CRIA’s Own Study Counters P2P Claims

While CRIA regularly trumpets commissioned studies as evidence for the problems posed by P2P, this week it released a major study without any fanfare whatsoever.  Conducted by Pollara last month, the study serves as part of CRIA's submission to the CRTC's Commercial Radio Review.  What makes this particular study interesting (aside from the fact that it finally includes full details on responses and the actual questions posed), is that much of the data challenges many familiar CRIA claims.

Particularly noteworthy findings in the 144 page study report (appendix one) include:

  • The survey asked for the sources of music on people's computers.  Among those who download music from P2P services, the top source of music was ripping copies of their own CDs (36.4%), followed by P2P downloads (32.6%), paid downloads (20.1%), shared music from friends (8.8%), downloads from artist sites (5.6%), and other sources (2.9%).  In other words, even among those who download music from P2P services, the music acquired on those services account for only one-third of the music on their computers as store-bought CDs remain the single largest source of music for downloaders (page 53).
  • For all the emphasis on the teenage downloaders, it is interesting that the 35 to 44 age group had the largest spread between CDs and P2P as the source of music.  Among that demographic, 31 percent of their music comes from P2P services and 27 percent from ripping their own CDs (page 69).
  • Consistent with many other studies, people who download music from P2P services frequently buy that same music.  The study found that only 25% of respondents said they never bought music after listening to it as a P2P downloaded track.  That obviously leaves nearly 75% as future purchasers, including 21% who have bought music ten times or more.  Note that demographically, the lowest percentage of non-buyers actually belonged to the 13 to 17 year old demographic (page 70).
  • The 13 to 17 year old demographic also happens to be the largest purchasing group of music, buying an average of 11.6 music CDs or DVDs in the past six months.  Close behind are the 18 to 24 age group at 10.9 music CDs or DVDs.  By comparison, the older demographics may not download much music but they don't buy much either.  The 55 – 64 age group bought 4.2 music CDs or DVDs, while the 65 and up age group bought 2.8 music CDs or DVDs (page 92).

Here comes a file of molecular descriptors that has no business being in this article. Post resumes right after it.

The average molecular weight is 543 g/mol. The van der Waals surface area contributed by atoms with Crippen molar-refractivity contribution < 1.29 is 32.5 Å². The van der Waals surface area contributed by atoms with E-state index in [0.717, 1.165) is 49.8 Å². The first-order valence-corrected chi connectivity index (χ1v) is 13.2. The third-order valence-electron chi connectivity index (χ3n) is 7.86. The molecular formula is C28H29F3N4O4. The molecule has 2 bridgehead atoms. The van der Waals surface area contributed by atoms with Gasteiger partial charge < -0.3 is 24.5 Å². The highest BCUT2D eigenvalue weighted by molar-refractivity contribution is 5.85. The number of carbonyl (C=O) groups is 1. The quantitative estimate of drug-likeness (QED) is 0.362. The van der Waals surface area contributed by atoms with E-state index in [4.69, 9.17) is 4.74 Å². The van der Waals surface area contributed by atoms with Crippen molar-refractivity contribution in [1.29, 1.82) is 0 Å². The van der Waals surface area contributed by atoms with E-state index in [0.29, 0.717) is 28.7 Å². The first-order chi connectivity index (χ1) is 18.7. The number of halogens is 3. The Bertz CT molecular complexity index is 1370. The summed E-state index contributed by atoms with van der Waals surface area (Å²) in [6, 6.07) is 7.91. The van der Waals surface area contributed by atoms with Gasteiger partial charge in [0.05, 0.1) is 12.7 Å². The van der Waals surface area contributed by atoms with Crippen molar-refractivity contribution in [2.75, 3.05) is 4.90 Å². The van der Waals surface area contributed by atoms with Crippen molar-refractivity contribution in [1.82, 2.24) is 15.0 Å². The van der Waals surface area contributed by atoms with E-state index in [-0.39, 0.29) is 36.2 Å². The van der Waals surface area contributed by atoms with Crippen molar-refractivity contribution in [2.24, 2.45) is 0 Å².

• As for music buying trends, the study also asked whether purchasing patterns had increased or decreased over the previous year.  The data was inconclusive with 28% buying more, 35% buying less, and 37% saying they didn't know (page 93).  
  • More interestingly, the survey also asked why people bought less.  Only 10% of respondents cited the availability of music downloads.  Instead, people cited a long list of alternatives that have nothing to do with downloading including price (16%), nothing of interest (14%), lack of time (13%), collection is big enough (9%), don't buy (7%), listen to radio (7%), change in tastes (6%), no CD player (3%), have an MP3 player (2%), lack of opportunity to buy (2%), watch more tv (2%), age (1%), only buy what I like (1%).  Simply put, P2P simply is not a major factor behind decisions to buy less music (page 95).

In summary, CRIA's own research now concludes that P2P downloading constitutes less than one-third of the music on downloaders' computers, that P2P users frequently try music on P2P services before they buy, that the largest P2P downloader demographic is also the largest music buying demographic, and that reduced purchasing has little to do with the availability of music on P2P services.  I've argued many of these same things, but now you don't have to take my word for it; you can take it from the record labels themselves.